Wood Structural Panel Sheating

Limitations of the Material in this Section

The IRC presents many combinations of materials and installation techniques for installing wood structural panels as sheathing on roofs and as subflooring and underlayment. This section includes common materials and installation techniques used in modern residential construction. Refer to the IRC for information about less common materials and installation techniques. 

Wood Structural Panel Definitions

Combination subflooring:  Combination subflooring is one panel secured directly to floor joists that acts as both the subflooring and underlayment.

Edge supports: Edge supports are approved materials that support structural panel ends or edges between rafters or joists. Edge supports include tongue-and-groove joints, panel edge clips, and wood blocking between rafters or joists. The IRC requires edge support for single panels used as a combination subfloor and underlayment and for some roofsheathing.

Panel span ratings: Panel span ratings appear on the panel as two numbers separated by a slash. The first number is the maximum distance between rafters when the panel is used as roof sheathing. The second number is the maximum distance between floor joists when the panel is used as subflooring. The span is the unsupported distance between the framing members such as floor joists or roof rafters.

Subfloor: Subfloor is the panel secured directly to floor joists.

Underlayment (flooring): Underlayment is at least () ¼ inch thick panel installed over the subfloor, usually as a smooth base for resilient floor coverings such as linoleum.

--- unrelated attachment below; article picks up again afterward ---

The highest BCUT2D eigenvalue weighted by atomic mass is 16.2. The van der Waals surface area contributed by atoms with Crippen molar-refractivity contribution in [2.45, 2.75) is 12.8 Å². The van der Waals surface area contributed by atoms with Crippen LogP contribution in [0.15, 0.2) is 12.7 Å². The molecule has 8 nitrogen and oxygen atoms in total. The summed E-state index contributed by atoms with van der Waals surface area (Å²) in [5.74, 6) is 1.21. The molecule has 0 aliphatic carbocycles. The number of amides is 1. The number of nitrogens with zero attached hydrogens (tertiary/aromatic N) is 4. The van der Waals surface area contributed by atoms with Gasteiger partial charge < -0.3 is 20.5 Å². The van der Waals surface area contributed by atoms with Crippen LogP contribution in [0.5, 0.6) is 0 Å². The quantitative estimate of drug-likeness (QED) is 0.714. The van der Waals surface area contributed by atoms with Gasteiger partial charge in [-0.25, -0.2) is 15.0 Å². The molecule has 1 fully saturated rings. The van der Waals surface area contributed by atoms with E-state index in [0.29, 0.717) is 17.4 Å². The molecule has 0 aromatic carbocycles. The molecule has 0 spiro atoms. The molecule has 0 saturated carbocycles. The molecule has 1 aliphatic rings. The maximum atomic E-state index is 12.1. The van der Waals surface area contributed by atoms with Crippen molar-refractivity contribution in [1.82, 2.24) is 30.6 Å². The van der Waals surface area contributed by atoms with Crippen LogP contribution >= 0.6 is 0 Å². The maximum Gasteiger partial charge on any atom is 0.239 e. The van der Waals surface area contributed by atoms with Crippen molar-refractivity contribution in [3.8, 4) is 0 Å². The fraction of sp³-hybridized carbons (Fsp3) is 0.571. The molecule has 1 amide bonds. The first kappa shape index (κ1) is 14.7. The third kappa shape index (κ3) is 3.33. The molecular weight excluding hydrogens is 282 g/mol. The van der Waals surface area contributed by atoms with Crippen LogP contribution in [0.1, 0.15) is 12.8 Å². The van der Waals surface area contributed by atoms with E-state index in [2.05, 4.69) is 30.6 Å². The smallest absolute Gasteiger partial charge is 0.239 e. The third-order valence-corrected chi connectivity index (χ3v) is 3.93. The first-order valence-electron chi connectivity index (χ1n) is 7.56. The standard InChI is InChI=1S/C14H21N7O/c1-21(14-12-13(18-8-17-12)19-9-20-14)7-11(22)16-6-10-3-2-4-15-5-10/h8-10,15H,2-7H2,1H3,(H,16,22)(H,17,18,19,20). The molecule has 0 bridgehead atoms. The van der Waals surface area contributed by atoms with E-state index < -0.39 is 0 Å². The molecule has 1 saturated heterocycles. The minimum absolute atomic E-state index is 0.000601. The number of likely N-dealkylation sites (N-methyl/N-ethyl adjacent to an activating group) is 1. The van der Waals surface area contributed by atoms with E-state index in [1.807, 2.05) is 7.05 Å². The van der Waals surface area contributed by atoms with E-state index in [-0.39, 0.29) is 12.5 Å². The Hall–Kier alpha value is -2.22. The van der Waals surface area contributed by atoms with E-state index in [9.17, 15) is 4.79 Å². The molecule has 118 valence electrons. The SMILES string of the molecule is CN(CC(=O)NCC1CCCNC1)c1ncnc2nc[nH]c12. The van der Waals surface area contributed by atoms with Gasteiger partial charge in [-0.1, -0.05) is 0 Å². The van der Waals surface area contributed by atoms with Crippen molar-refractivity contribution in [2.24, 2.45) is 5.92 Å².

Wood structural panels: Wood structural panels include plywood, oriented strand board (OSB), and composite panels. OSB is often used in modern residential construction as roof sheathing and as subflooring. Plywood is often used as subflooring and underlayment.

Wood Structural Panel Installation Requirements

1. Install wood floor sheathing panels:

(a) so that they continuously span at least () two framing members, and

(b) with the long dimension perpendicular (90 degree angle) to supports, and

(c) that are at least () 24 inches wide. Panels less than 24 inches wide can deflect or fail under load.

2. Support wood floor sheathing panel edges with solid blocking, tongue-and-groove edges, or other approved means. An additional underlayment layer that is at least () ¹₄ inch or ¾ inch wood floor covering can substitute for edge support in some cases.

Wood Structural Panels Used as Roof Sheathing

1. Use wood roof sheathing panels such as 24/16 rated panels (₁₆ inch nominal thickness) and 32/16 rated panels (15/32 inch and ½ inch nominal thickness). Do not span a 24/16 rated panel more than (>) 24 inches between rafters when used as roof sheathing. Do not span a 32/16 rated panel more than (>) 32 inches between rafters with edge support or more than (>) 28 inches without edge support when used as roof sheathing.

2 You may use panels of other thicknesses as allowed by the IRC.

3. Install panels that are at least () 24 inches wide. Panels less than 24 inches wide can deflect or fail under load.

Wood Structural Panels Used as Combination Subflooring

1. You may use wood floor sheathing panels (such as 23/32 inch and ¾ inch nominal thickness plywood or OSB and ¾ inch sanded plywood) as a combination subfloor and underlayment. Install combination subflooring as described on the previous page. Be aware that while combination subflooring panels comply with the IRC, they may not comply with manufacturer’s installation for some floor coverings such as tile.

2. You may use other, thicker, panels as a combination subfloor and underlayment. You may use two separate panels, one as a subfloor and one as an underlayment.

Wood Structural Panel Installation Best Practice

Wood structural panels can deflect and sag under load when installed at their IRC permitted span limits. This can allow cracks in rigid floor covering materials such as tile and marble. Be aware of manufacturer and industry installation guidelines when selecting, supporting, and installing wood structural panels under all floor coverings, particularly under tile.